Midway Middle School
Roane County Schools Gets New, Long-Lasting Retaining Wall
Dealing with a failed wall that was creating a safety hazard and keeping a critical transportation route closed, Midway Middle School used a big engineered retaining wall block from C.R. Barger & Sons, Inc., to create a strong, sturdy precast wall that’s designed to withstand the test of time and elements.
When the existing, 8-year-old retaining wall located behind Midway Middle School started crumbling and spilling out onto the adjacent roadway last year, Roane County Schools’ administrators knew that they had to act fast in shoring up the failing structure. After reviewing its options, the Roane County, Tenn., school district decided that a new precast concrete structure made from Stone Strong Systems’ blocks and components would be a perfect fit for the project - engineered, strong and reliable.
Unlike a traditional poured-in-place concrete wall, Stone Strong’s precast retaining wall system eliminates the need for long forming and curing times before backfilling. A quicker method that doesn’t require leaving open excavations for extended periods of time, the system allows contractors to install more than 700 square feet of new retaining wall daily – a critical advantage for a project that had to be completed within a compressed timeframe.
“We had less than 30 days to install the structure, which needed to be in place and functioning before the new 2014-15 school year started,” says Kevin Alley, operations manager for contracting firm Charles Blalock & Sons, Inc., of Sevierville, Tenn. “That timeline gave us no room for error or inclement weather conditions; we had to get it done quickly.
As the licensed Stone Strong manufacturer for the state of Tennessee, C.R. Barger & Sons, Inc., of Lenoir City, was enlisted to build approximately 170 precast blocks that would cover a total area of 2,140 square feet. “Our block was specified on the job, so the engineering firm designed a wall that incorporated Stone Strong retaining wall block,” says Kelly Barger, C.R. Barger’s sales and customer development manager.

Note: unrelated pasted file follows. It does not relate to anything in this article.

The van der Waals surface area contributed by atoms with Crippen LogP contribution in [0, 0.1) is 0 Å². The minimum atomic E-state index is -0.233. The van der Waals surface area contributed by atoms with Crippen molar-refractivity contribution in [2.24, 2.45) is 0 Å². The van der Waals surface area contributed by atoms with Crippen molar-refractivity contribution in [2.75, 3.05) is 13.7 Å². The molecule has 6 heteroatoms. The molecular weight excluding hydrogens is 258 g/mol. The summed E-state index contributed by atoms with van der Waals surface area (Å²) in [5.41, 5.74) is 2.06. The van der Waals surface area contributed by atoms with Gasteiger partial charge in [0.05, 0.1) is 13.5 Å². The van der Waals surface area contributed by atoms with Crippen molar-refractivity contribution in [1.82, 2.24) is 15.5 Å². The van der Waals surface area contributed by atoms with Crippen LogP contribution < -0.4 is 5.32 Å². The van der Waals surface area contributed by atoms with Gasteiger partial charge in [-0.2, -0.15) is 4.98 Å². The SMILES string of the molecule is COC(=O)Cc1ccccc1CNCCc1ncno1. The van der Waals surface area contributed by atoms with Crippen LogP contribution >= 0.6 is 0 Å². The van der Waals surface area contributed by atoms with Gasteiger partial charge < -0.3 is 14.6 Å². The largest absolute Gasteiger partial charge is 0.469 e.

For the project, the precast concrete manufacturer built a variety of Stone Strong retaining wall blocks in a chiseled granite pattern – 24-square-foot mass extenders and standard block plus a number of 6-square-foot and 3-square-foot pieces for the wall’s top and ends. Barger says the tight project timeline was the only challenge that the precaster faced on this particular job. “It was pretty much business as usual for us, save for the very tight deadline,” says Barger, “and the fact that the wall had to be built and the adjacent road usable in time for school.”
The latter requirement was particularly important, says Robert Jones, the district’s maintenance director, because the road – used daily by school buses – had been closed for nearly a year due to the failure of the existing retaining wall. “When we had to close that road down, it created some real issues for our transportation system,” says Jones. “Once we selected the new precast wall for its durability and the fact that it was made by a local provider, we needed to move quickly to get the project completed in time for school.”
Designed to Withstand
Designed by Josh Cole of S&ME, an engineering and design firm in Knoxville, TN, the new wall is made from extremely heavy, engineered block. The 24-square-foot pieces, for example, weigh roughly 6,000 pounds (10,000 lbs. for the mass extenders) and the 6-square-foot pieces weigh 1,600 pounds. “Using the right leveling pad and backfill,” says Barger, “the large blocks are guaranteed to be successful and not to fail like the previous structure did.” Stone Strong provides technical documents, design details, and a detailed design spreadsheet for engineers and designers to use as tools to complete the design of a Stone Strong retaining wall. Cole said, “In particular, the [Stone Strong design] spreadsheet is pretty powerful. It performs numerous calculations in a fairly compact format.”
Brad Salsbury, vice president at civil engineering firm Cannon & Cannon, Inc., in Knoxville, says his firm got involved with the retaining wall project when Roane County Schools’ contacted the company about providing a design for a replacement structure. “The district wanted to remove the existing wall and then slope the new structure back as far as it possibly could,” says Salsbury. “Due to property constraints, we wound up having to rebuild one section of the existing wall.”